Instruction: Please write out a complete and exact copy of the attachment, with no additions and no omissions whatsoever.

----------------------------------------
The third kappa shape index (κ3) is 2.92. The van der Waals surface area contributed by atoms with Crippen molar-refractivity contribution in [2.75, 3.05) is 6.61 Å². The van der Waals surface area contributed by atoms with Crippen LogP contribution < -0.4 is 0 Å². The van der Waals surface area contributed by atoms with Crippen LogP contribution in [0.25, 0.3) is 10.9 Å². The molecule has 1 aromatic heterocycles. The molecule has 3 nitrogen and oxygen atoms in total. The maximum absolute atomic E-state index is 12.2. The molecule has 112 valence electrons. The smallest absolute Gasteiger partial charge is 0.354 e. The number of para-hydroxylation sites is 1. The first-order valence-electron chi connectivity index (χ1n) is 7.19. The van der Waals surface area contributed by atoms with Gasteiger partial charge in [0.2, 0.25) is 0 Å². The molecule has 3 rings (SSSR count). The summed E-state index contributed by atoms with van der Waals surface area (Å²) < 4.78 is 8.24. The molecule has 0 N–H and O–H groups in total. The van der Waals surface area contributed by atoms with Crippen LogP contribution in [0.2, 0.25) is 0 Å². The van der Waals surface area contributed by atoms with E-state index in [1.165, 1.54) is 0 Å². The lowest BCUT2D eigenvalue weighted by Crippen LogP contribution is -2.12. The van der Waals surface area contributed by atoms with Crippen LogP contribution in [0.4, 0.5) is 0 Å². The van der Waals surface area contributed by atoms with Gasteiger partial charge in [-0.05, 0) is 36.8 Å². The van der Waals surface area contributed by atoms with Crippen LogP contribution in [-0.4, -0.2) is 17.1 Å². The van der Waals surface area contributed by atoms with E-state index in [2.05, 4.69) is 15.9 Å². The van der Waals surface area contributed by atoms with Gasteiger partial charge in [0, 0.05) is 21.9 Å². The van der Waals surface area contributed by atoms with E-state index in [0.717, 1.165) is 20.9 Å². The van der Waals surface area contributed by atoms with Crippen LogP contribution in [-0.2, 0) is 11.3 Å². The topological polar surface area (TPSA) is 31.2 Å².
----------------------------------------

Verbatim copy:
The third kappa shape index (κ3) is 2.92. The van der Waals surface area contributed by atoms with Crippen molar-refractivity contribution in [2.75, 3.05) is 6.61 Å². The van der Waals surface area contributed by atoms with Crippen LogP contribution < -0.4 is 0 Å². The van der Waals surface area contributed by atoms with Crippen LogP contribution in [0.25, 0.3) is 10.9 Å². The molecule has 1 aromatic heterocycles. The molecule has 3 nitrogen and oxygen atoms in total. The maximum absolute atomic E-state index is 12.2. The molecule has 112 valence electrons. The smallest absolute Gasteiger partial charge is 0.354 e. The number of para-hydroxylation sites is 1. The first-order valence-electron chi connectivity index (χ1n) is 7.19. The van der Waals surface area contributed by atoms with Gasteiger partial charge in [0.2, 0.25) is 0 Å². The molecule has 3 rings (SSSR count). The summed E-state index contributed by atoms with van der Waals surface area (Å²) < 4.78 is 8.24. The molecule has 0 N–H and O–H groups in total. The van der Waals surface area contributed by atoms with Crippen LogP contribution in [0.2, 0.25) is 0 Å². The van der Waals surface area contributed by atoms with E-state index in [1.165, 1.54) is 0 Å². The lowest BCUT2D eigenvalue weighted by Crippen LogP contribution is -2.12. The van der Waals surface area contributed by atoms with Crippen LogP contribution in [0.4, 0.5) is 0 Å². The van der Waals surface area contributed by atoms with Gasteiger partial charge in [-0.05, 0) is 36.8 Å². The van der Waals surface area contributed by atoms with Crippen LogP contribution in [-0.4, -0.2) is 17.1 Å². The van der Waals surface area contributed by atoms with E-state index in [2.05, 4.69) is 15.9 Å². The van der Waals surface area contributed by atoms with Gasteiger partial charge in [0, 0.05) is 21.9 Å². The van der Waals surface area contributed by atoms with E-state index in [0.717, 1.165) is 20.9 Å². The van der Waals surface area contributed by atoms with Crippen LogP contribution in [-0.2, 0) is 11.3 Å². The topological polar surface area (TPSA) is 31.2 Å².